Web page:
Jump to content


Manage articles

Courts Block Sale of Used Video Games

If the appeal does not win we are all about to become criminals!
It is no secret that game publishers are not in love with the idea of reselling used games. They typically do not see any money from those sales, and many gamers prefer to wait for a game they already plan on buying in order to save a few bucks. EA has already begun to institute a charge for gamers that buy their copies used and wish to play online, a tactic that many other companies are considering mimicking, but a new court ruling may make that a moot point.
The Dallas News is reporting that the San Francisco-based 9th U.S. Circuit Court of Appeals has ruled in the case of Vernor vs. Autodesk that software publishers have the authority to prohibit the resale of their software to another user. The ruling contradicts previous decisions have claimed that software could be resold under the “first sale doctrine.”
“The first sale doctrine has been a major bulwark in providing public access by facilitating the existence of used book and record stores, video rental stores, and, perhaps most significantly, public libraries,” R. Anthony Reese, a University of California law professor said in a 2003 statement.
Although the ruling is specifically related to computer software which has a license agreement specifically built in and spelled out in no uncertain terms, it could potentially include all electronic equipment that is sold second hand. In other words, everything from garage sales to GameStop could face shut down.
GameStop is a seller of used and new video games, but the company relies on the high margins of used game sales, which make up 31.4-percent of all the company’s sales per quarter, which equates to roughly $565.5 million. Thanks to the higher profit margins, GameStop’s used game sales make up 46-percent of the company’s gross profits, roughly $260 million per quarter.
“We hope people understand that when the game’s bought used, we get cheated,” Cory Ledesma, a creative director at THQ said in an interview with computerandvideogames.com, which was reprinted by the Dallas News.
The court case began when a seller named Timothy Vernor tried to sell copies of Autodesk’s AutoCAD on eBay. Autodesk claimed that the secondhand sale violated the software license and demanded that eBay remove the items. EBay complied, but also filed a brief on behalf of Vernor, claiming that the sale did not violate U.S. copyright laws, and that the sale of used items is vital to the economy.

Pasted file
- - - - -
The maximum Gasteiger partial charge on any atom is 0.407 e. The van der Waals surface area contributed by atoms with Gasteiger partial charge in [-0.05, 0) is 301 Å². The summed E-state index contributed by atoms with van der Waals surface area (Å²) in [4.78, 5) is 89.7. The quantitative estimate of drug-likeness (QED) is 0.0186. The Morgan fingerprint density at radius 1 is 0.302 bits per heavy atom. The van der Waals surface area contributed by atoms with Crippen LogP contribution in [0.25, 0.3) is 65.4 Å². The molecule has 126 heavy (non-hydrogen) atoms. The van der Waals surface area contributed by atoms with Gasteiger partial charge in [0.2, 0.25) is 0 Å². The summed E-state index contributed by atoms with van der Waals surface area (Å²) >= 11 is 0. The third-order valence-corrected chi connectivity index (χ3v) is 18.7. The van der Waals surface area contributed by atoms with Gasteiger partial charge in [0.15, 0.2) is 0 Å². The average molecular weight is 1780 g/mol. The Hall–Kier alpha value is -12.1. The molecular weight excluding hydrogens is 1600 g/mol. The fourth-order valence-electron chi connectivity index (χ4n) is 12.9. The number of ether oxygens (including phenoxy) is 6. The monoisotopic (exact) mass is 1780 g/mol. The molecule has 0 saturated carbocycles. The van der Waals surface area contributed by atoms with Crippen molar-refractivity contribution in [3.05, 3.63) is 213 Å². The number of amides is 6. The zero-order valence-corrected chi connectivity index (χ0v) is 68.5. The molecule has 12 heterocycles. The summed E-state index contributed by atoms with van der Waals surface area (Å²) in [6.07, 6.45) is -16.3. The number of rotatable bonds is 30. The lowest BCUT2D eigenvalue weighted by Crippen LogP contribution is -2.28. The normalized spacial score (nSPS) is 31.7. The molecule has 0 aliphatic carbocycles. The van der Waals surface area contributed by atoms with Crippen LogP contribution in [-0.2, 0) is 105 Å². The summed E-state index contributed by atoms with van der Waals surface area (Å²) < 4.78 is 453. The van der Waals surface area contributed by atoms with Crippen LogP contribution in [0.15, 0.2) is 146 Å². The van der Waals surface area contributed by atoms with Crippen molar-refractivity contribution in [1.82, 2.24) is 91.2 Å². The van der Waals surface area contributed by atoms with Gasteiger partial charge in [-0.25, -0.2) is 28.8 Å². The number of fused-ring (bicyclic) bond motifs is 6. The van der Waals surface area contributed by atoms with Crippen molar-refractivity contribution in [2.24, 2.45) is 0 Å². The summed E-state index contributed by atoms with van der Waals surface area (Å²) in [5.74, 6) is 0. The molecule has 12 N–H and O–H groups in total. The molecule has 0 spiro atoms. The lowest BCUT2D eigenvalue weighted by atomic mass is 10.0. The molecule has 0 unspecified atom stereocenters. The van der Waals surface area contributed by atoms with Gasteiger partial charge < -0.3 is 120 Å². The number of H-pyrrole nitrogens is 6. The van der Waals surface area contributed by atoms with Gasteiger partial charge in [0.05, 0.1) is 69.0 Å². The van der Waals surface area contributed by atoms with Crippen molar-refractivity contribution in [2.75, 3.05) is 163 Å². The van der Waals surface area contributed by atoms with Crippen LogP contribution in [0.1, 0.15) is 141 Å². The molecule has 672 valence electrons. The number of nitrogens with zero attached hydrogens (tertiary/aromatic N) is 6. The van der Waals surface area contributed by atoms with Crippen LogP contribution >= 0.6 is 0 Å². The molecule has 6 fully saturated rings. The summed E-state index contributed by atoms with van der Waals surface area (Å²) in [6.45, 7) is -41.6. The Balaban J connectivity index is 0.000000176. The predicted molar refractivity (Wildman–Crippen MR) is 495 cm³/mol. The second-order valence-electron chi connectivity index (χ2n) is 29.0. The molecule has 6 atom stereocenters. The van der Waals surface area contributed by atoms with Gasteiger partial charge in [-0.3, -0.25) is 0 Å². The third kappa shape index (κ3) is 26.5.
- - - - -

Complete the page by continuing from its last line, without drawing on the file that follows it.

“Two of the primary effects and public benefits of the first sale doctrine are increased access to, and affordability of, copyrighted works,” eBay said in its brief. “Secondary markets encourage economic efficiency by creating opportunities for buyers and sellers to exchange copies of copyrighted works at mutually satisfactory price points.”
GameStop agrees, and has claimed that the sale of used games has actually increased the purchase of new games as well, by as much as 14-percent, thanks to the in-store credit earned with the trade-ins of used games.
The ruling will face appeal, but as publisher continue to push to digital downloads that are non-transferrable, and additional fees for physical media to connect online and access all the game’s features, it may end up being something of a moot point.
original link

Guild Wars 2 Wins Machinima’s Best in Show Award for PAX

We were excited to receive one of Machinima’s two Best in Show Awards for PAX Prime 2010!
The good people at Machinima chose Guild Wars 2 over a crowded field of other games for this honor, and we couldn’t be more happy.
The Machinima crew appreciated the artistry and sheer fun of the playable Guild Wars 2 demo at PAX. “The art style bleeds beauty, and it plays better than most games on the market today,” they said. “We can’t wait to play it.”
Check out Machinima’s Best in Show video for a full recap of the PAX madness, delivered in the inimitable Machinima style.
GO GW2 GO!!!!

Guild Wars 2 Wins Best Online Game At Gamescom

The ArenaNet staffers have been working pretty hard this week -- both at Gamescom and at home in Seattle -- to make the world premiere of Guild Wars 2 gameplay an event to remember.
Their hard work paid off this morning when Guild Wars 2 was presented with the award for Best Online Game of Gamescom 2010. "We're honored and delighted to receive this award," says ArenaNet, and credit was given to quite a few others who helped make it happen at Gamescom as well. "We'd like to thank our Gamescom collaborators, Razer, Alienware, nVidia, Flashpoint and Intel, and to send a special thanks to our fans in Cologne and all over the world!"
We at Massively join all the fans in congratulating everyone at ArenaNet!

Blizzard Wins $88.5 Million Lawsuit

Blizzard has won a lawsuit against a company by the name of Scapegoating, run by an Alyson Reeves. Alyson and her company were involved in running a private server for World of Warcraft. This is obviously something Blizzard doesn't take lightly and in fact breaks the end-user agreement. Blizzard took them to court for violation of this agreement and for copyright infringement.
On August 10, a court in Central California ruled in favor of Blizzard and awarded them the huge sum of $88.5 million dollars. It's unlikely they'll ever receive that amount of money, but it does show Blizzard is serious about the use of private servers.

Game Servers

Provides game servers for lookup
  1. There are no categories to show
  • Create New...